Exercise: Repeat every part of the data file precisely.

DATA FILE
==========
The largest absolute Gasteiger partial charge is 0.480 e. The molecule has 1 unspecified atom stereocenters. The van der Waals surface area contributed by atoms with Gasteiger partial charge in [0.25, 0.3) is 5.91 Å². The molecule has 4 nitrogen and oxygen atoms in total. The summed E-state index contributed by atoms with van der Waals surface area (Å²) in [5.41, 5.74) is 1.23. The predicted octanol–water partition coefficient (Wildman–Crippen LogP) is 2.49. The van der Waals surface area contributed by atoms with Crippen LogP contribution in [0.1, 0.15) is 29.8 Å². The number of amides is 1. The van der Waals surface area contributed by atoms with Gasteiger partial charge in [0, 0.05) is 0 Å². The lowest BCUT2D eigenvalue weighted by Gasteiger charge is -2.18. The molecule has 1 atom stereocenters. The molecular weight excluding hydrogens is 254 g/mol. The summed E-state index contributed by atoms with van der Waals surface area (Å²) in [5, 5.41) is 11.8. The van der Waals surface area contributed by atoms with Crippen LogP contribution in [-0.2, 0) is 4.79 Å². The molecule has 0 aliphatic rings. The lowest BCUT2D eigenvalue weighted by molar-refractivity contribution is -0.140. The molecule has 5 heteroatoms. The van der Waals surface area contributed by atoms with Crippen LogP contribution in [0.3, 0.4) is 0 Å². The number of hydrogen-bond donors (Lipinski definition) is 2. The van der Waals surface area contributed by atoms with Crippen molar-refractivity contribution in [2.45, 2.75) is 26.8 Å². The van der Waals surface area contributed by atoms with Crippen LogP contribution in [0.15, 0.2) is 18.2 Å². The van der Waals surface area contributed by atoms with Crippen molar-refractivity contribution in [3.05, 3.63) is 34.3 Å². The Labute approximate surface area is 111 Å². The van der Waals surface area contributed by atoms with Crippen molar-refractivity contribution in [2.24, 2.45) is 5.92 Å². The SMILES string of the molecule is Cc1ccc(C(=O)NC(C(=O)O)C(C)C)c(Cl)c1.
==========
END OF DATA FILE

The largest absolute Gasteiger partial charge is 0.480 e. The molecule has 1 unspecified atom stereocenters. The van der Waals surface area contributed by atoms with Gasteiger partial charge in [0.25, 0.3) is 5.91 Å². The molecule has 4 nitrogen and oxygen atoms in total. The summed E-state index contributed by atoms with van der Waals surface area (Å²) in [5.41, 5.74) is 1.23. The predicted octanol–water partition coefficient (Wildman–Crippen LogP) is 2.49. The van der Waals surface area contributed by atoms with Crippen LogP contribution in [0.1, 0.15) is 29.8 Å². The number of amides is 1. The van der Waals surface area contributed by atoms with Gasteiger partial charge in [0, 0.05) is 0 Å². The lowest BCUT2D eigenvalue weighted by Gasteiger charge is -2.18. The molecule has 1 atom stereocenters. The molecular weight excluding hydrogens is 254 g/mol. The summed E-state index contributed by atoms with van der Waals surface area (Å²) in [5, 5.41) is 11.8. The van der Waals surface area contributed by atoms with Crippen LogP contribution in [-0.2, 0) is 4.79 Å². The molecule has 0 aliphatic rings. The lowest BCUT2D eigenvalue weighted by molar-refractivity contribution is -0.140. The molecule has 5 heteroatoms. The van der Waals surface area contributed by atoms with Crippen LogP contribution in [0.3, 0.4) is 0 Å². The number of hydrogen-bond donors (Lipinski definition) is 2. The van der Waals surface area contributed by atoms with Crippen molar-refractivity contribution in [2.45, 2.75) is 26.8 Å². The van der Waals surface area contributed by atoms with Crippen LogP contribution in [0.15, 0.2) is 18.2 Å². The van der Waals surface area contributed by atoms with Crippen molar-refractivity contribution in [3.05, 3.63) is 34.3 Å². The Labute approximate surface area is 111 Å². The van der Waals surface area contributed by atoms with Crippen molar-refractivity contribution in [2.24, 2.45) is 5.92 Å². The SMILES string of the molecule is Cc1ccc(C(=O)NC(C(=O)O)C(C)C)c(Cl)c1.